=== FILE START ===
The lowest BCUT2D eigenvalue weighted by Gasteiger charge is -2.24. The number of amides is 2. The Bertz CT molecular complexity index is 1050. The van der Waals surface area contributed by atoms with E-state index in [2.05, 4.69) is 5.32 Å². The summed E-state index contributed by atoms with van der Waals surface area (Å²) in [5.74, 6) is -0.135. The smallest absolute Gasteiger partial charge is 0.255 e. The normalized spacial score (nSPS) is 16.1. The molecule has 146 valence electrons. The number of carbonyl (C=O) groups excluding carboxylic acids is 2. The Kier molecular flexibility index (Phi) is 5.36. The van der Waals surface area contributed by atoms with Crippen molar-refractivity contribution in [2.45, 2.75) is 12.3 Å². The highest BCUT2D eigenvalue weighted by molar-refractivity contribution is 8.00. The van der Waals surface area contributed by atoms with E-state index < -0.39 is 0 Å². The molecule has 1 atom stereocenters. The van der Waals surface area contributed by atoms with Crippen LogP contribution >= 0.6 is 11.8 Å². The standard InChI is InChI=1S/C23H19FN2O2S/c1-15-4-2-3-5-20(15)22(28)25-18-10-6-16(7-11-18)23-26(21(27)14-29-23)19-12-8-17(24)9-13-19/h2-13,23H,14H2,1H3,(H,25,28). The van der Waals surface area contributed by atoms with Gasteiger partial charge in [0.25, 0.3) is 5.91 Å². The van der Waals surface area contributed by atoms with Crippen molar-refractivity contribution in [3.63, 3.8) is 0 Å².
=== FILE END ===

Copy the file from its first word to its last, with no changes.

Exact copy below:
The lowest BCUT2D eigenvalue weighted by Gasteiger charge is -2.24. The number of amides is 2. The Bertz CT molecular complexity index is 1050. The van der Waals surface area contributed by atoms with E-state index in [2.05, 4.69) is 5.32 Å². The summed E-state index contributed by atoms with van der Waals surface area (Å²) in [5.74, 6) is -0.135. The smallest absolute Gasteiger partial charge is 0.255 e. The normalized spacial score (nSPS) is 16.1. The molecule has 146 valence electrons. The number of carbonyl (C=O) groups excluding carboxylic acids is 2. The Kier molecular flexibility index (Phi) is 5.36. The van der Waals surface area contributed by atoms with Crippen molar-refractivity contribution in [2.45, 2.75) is 12.3 Å². The highest BCUT2D eigenvalue weighted by molar-refractivity contribution is 8.00. The van der Waals surface area contributed by atoms with E-state index < -0.39 is 0 Å². The molecule has 1 atom stereocenters. The van der Waals surface area contributed by atoms with Crippen LogP contribution >= 0.6 is 11.8 Å². The standard InChI is InChI=1S/C23H19FN2O2S/c1-15-4-2-3-5-20(15)22(28)25-18-10-6-16(7-11-18)23-26(21(27)14-29-23)19-12-8-17(24)9-13-19/h2-13,23H,14H2,1H3,(H,25,28). The van der Waals surface area contributed by atoms with Gasteiger partial charge in [0.25, 0.3) is 5.91 Å². The van der Waals surface area contributed by atoms with Crippen molar-refractivity contribution in [3.63, 3.8) is 0 Å².